Ohio Flags of Honor stand tall in Port Clinton

Jul 11, 2019 | Featured | 0 comments

A short, torrential storm could not deter the crowds that turned out on Independence Day to honor members of the Armed Forces who had fallen in the wars in Afghanistan, Iraq and the War on Terrorism since Sept. 11, 2001.

Judges Fritz Hany and Bruce Winters read the names of the Ohioans who have died in the wars in Afghanistan, Iraq and the War on Terrorism since Sept. 11, 2001.

The Ohio Flags of Honor and the volunteers in the Port Clinton area who managed to host the traveling memorial on Independence Day at Waterworks Park stood tall last week, creating a heart-warming ceremony despite extremely short notice of the event and jab from Mother Nature.

The Ohio Flags of honor display has been touring the Buckeye State since 2005, and cities hosting the event usually have seven or eight months to prepare for its arrival.

“We had four or five weeks,” said Mayor Mike Snider of Port Clinton. “I can’t tell you how grateful we are to the many volunteers who worked overtime to make this happen.”

Waterworks Park was a field of flags, with 301 marking the men and women who had died in conflicts in Afghanistan, Iraq and the War on Terrorism since Sept. 11, 2001.

Catawba Island’s Carl Koebel offered The Beacon one of the most poignant accounts of the standing guard at the Ohio Flags of Honor, and meeting Gino Zimmer, who created the traveling memorial after the death of his son, Nick, who had been killed in Kufa, Iraq.

“I wish I could find the words to express the emotions I have gone through volunteering as a sentry at the Flags of Honor in Port Clinton. It is difficult to not choke up explaining to visitors each one of the 301 flags with the names on the black middle section represent an Ohio warrior that his their life in Iraq or Afghanistan, and the other 450 flags posted by sponsors,” wrote Koebel.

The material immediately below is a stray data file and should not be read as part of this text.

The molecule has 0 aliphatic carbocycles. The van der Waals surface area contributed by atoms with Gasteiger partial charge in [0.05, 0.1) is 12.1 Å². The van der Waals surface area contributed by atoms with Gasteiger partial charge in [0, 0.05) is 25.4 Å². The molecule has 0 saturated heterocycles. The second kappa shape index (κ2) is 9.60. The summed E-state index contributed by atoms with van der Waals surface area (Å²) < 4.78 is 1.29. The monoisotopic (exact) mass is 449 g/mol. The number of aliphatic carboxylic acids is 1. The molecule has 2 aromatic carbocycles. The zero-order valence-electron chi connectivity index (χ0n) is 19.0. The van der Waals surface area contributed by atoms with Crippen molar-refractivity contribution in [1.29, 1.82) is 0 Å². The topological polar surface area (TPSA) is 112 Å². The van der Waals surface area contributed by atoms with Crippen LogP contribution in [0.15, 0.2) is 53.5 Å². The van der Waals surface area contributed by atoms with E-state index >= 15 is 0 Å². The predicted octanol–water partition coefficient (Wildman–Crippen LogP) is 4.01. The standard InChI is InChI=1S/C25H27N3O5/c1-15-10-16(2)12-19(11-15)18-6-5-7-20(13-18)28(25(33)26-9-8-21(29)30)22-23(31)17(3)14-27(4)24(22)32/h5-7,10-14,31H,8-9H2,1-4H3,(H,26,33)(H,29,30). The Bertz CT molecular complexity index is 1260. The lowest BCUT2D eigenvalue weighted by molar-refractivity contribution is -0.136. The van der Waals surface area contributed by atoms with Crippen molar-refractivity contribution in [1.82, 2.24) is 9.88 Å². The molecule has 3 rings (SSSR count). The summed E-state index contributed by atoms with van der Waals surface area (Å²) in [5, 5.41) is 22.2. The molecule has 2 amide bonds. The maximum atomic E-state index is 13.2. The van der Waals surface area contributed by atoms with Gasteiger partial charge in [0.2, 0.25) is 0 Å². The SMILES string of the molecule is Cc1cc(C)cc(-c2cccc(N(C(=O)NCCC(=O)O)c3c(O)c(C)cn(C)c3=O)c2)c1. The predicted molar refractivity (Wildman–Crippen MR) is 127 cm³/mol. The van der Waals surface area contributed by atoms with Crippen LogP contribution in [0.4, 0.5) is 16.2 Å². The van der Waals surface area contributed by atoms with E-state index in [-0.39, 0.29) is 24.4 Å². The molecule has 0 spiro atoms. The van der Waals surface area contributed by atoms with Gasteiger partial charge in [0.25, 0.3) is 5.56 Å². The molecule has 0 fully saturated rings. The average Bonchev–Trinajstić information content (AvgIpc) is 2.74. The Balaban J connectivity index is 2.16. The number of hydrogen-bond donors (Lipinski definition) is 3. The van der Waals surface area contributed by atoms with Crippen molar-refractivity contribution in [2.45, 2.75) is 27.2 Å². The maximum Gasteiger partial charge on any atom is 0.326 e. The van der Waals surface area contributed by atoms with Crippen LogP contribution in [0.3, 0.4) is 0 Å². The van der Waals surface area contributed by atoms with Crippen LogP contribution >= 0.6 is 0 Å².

“The 750 flags waving in the breeze was a sight to behold, but understanding whey they are there is so overpowering it is impossible to express the emotion. It tears my heart out helping a friend of the deceased find a buddies’ flag. Or even worse, a family member.

“Last evening, a young girl was sitting on the ground next to one of the flags. When I asked if I could help, she said ‘No thanks. I’m just sitting here talking to my uncle.’ It was difficult to keep my tears from falling on her shoulder.”

“The greatest experience was spending time with Gino Zimmer, who started this program to honor his son killed in Iraq. I never met a more dedicated and loving person. To Mike Snider, Rob Ward and all of the hundreds of volunteers who made this possible, God bless you for allowing me the opportunity to share in this great endeavor.”

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